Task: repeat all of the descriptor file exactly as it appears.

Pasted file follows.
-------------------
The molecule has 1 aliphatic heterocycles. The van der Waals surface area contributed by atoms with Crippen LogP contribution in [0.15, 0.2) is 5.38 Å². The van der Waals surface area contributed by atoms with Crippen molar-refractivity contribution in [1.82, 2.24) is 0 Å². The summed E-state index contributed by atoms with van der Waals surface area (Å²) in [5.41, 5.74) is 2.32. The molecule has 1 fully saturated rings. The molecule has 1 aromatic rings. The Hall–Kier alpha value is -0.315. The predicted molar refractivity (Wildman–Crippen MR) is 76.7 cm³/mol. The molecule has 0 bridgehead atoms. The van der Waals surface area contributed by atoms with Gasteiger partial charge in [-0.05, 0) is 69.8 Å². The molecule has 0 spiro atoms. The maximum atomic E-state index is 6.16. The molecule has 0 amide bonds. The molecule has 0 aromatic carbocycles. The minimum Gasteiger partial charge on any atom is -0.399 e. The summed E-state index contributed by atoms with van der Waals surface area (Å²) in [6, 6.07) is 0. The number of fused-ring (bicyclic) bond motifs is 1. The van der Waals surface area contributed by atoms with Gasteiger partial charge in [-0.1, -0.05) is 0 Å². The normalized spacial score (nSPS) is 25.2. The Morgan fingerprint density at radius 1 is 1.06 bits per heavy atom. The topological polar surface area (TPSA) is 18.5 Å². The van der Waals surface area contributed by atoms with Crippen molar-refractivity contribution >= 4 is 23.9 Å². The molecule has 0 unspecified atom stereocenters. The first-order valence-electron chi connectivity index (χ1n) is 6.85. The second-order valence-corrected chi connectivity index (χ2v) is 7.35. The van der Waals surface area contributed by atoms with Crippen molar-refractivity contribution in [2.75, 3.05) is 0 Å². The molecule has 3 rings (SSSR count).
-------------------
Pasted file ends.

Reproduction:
The molecule has 1 aliphatic heterocycles. The van der Waals surface area contributed by atoms with Crippen LogP contribution in [0.15, 0.2) is 5.38 Å². The van der Waals surface area contributed by atoms with Crippen molar-refractivity contribution in [1.82, 2.24) is 0 Å². The summed E-state index contributed by atoms with van der Waals surface area (Å²) in [5.41, 5.74) is 2.32. The molecule has 1 fully saturated rings. The molecule has 1 aromatic rings. The Hall–Kier alpha value is -0.315. The predicted molar refractivity (Wildman–Crippen MR) is 76.7 cm³/mol. The molecule has 0 bridgehead atoms. The van der Waals surface area contributed by atoms with Gasteiger partial charge in [-0.05, 0) is 69.8 Å². The molecule has 0 spiro atoms. The maximum atomic E-state index is 6.16. The molecule has 0 amide bonds. The molecule has 0 aromatic carbocycles. The minimum Gasteiger partial charge on any atom is -0.399 e. The summed E-state index contributed by atoms with van der Waals surface area (Å²) in [6, 6.07) is 0. The number of fused-ring (bicyclic) bond motifs is 1. The van der Waals surface area contributed by atoms with Gasteiger partial charge in [-0.1, -0.05) is 0 Å². The normalized spacial score (nSPS) is 25.2. The Morgan fingerprint density at radius 1 is 1.06 bits per heavy atom. The topological polar surface area (TPSA) is 18.5 Å². The van der Waals surface area contributed by atoms with Crippen molar-refractivity contribution >= 4 is 23.9 Å². The molecule has 0 unspecified atom stereocenters. The first-order valence-electron chi connectivity index (χ1n) is 6.85. The second-order valence-corrected chi connectivity index (χ2v) is 7.35. The van der Waals surface area contributed by atoms with Crippen molar-refractivity contribution in [2.75, 3.05) is 0 Å². The molecule has 3 rings (SSSR count).